A health and life crisis made her re-evaluate her lifestyle and ultimately recognise a link between her OTT intake of the sweet siren and years of mood disorders, fluctuating weight, sleep problems and thyroid disease.
By radically moderating her sugar consumption “I lost weight and my skin changed, it cleared,” she says, “but I also started to heal. I found wellness and the kind of energy and sparkle I had as a kid.” Her personal experience resulted in the book, interactive website and cult following.
As with any apparent diet “miracle”, I Quit Sugar has already generated a counter-movement with nutritionist Cassie Platt soon to publish her own book, I Didn’t Quit Sugar.
It’s created a stir in the sugar bowl with Wilson blogging in her book’s defence that “I don’t suggest quitting all sugars. I certainly don’t advocate quitting glucose. I’m very clear: fructose is the issue, mostly in the form of sucrose. I agree, quitting all sugar, and carbs, could create health issues, such as hair loss.
“Yes, yes, yes, the title of my book is I Quit Sugar. But when we say “sugar”, most of us are referring to sucrose or table sugar (the stuff they put in doughnuts), right? And within about three words of opening the book I highlight I’m referring to fructose specifically.”
Okay, so that’s two women’s experiences. But what are we talking about, really? How much sugar do those of us not committed to a radical lifestyle change (but who’d still like to lose weight, feel and look brighter etc) need to give up? What are “good” and “bad” sugars”? After all, fruit has sugar and fruit is good for you, or so we’ve been told for generations.
Is sugar really the devil – or “Satan’s crystals” as some colourful detractors have dubbed it? There was a time when it was just blamed for rotting your teeth and making you overweight.
Now, over the past decade, sugar has been deemed a culprit behind everything from obesity to feeding cancer cells to ageing the body (particularly the skin) at an accelerated rate (glycation), heart disease, dementia, macular (eye) degeneration, chronic kidney disease and failure, and high blood pressure.
There’s always impressive-sounding studies and statistics to support such claims. If you’re not a scientific expert, though, it’s hard to digest what’s best for you.
The biggest problem with sugar is that, these days, it’s everywhere, whether you know it or not, and it comes in far more processed forms than nature intended. It’s to be found in such sources as Macca’s French fries, breading on most packaged and restaurant foods, hamburgers sold in restaurants to reduce meat shrinkage during cooking, canned salmon (before canning, it is often glazed with a sugar solution), cured/sliced meats such as ham, turkey and chicken, bacon and canned meats, stock cubes (which usually contain MSG as well), many peanut butter brands, dry cereals and carb-dense foods, particularly highly processed ones such as commercial bread and rice.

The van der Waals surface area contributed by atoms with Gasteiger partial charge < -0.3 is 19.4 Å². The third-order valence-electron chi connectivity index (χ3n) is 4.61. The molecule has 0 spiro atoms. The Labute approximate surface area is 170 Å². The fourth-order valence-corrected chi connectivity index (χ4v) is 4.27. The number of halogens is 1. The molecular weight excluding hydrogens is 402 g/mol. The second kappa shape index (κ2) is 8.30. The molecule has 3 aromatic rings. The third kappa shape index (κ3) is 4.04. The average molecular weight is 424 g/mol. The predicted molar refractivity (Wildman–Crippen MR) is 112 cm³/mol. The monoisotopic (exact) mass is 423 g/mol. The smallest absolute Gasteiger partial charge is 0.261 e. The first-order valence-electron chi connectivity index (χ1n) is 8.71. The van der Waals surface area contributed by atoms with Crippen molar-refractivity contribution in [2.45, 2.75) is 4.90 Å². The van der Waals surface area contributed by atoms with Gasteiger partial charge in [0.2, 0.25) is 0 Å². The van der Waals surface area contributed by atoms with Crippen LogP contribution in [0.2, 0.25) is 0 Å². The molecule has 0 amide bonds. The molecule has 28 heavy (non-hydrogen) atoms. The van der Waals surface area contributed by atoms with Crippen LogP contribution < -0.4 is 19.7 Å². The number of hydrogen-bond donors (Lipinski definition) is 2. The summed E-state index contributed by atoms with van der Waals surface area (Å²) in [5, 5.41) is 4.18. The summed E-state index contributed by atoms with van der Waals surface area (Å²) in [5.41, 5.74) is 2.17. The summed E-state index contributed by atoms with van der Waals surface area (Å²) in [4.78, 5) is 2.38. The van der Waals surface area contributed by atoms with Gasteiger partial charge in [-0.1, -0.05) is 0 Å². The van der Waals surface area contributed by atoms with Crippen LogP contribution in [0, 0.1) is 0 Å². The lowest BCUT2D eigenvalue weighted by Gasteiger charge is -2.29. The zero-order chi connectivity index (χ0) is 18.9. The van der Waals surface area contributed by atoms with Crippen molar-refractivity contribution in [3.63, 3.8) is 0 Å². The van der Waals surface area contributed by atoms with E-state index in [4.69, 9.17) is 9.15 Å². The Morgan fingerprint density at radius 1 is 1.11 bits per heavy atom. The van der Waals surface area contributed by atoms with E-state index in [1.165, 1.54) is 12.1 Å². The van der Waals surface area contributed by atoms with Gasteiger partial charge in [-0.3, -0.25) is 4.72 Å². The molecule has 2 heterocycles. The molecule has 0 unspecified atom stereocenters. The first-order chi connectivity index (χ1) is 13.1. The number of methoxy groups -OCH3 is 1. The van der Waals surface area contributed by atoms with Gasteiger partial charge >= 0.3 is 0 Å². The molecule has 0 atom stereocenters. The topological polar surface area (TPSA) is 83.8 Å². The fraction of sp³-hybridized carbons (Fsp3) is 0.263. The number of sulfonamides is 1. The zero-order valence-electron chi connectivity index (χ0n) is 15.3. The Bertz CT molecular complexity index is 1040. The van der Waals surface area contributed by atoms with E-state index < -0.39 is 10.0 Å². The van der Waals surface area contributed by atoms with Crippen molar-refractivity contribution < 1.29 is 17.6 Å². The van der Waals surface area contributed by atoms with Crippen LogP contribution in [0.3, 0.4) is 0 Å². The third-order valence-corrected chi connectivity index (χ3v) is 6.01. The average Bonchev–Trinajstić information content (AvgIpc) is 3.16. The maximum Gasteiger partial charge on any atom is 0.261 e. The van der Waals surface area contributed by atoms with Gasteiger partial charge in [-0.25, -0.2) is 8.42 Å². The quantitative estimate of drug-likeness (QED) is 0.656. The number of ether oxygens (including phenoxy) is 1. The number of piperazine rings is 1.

A telling comparison:
- In 1822 Americans consumed 45gm of sugar every five days, or the amount of sugar in a can of Coca Cola.
- In 2012 Americans consumed 756gm of sugar every five days, or 58kg of sugar a year. That’s the size of some adults!
When you eat sugar – and, especially, too much of it – your body can deal with it one of two ways:
- Burn it for energy. Great if your body is firing on all cylinders and you have a fast metabolism.
- Convert it to fat and store it in your fat cells. With today’s stressed lifestyles and diets, there’s more scope for fat storage. Excess sugar is used to provide the energy our body needs rather than drawing on our fat stores.
When your pancreas detects a rush of sugar, it releases the hormone insulin to deal with the blood sugar spike. Insulin helps to regulate the level of sugar in the blood; the more sugar in the bloodstream, the more insulin is released. Insulin helps store glucose in the liver and muscles as glycogen and in fat cells.
If too much insulin is released, blood sugar drops below normal levels causing hypoglycemia – essentially a sugar “crash”. Our bodies respond by craving sugar and this is where the “addiction” cycle can come into play. We consume more sugar and the process starts again. The more severe the blood sugar spike, the more insulin required. This means it becomes easier to skip using sugar as energy and go straight to extra insulin and fat storage.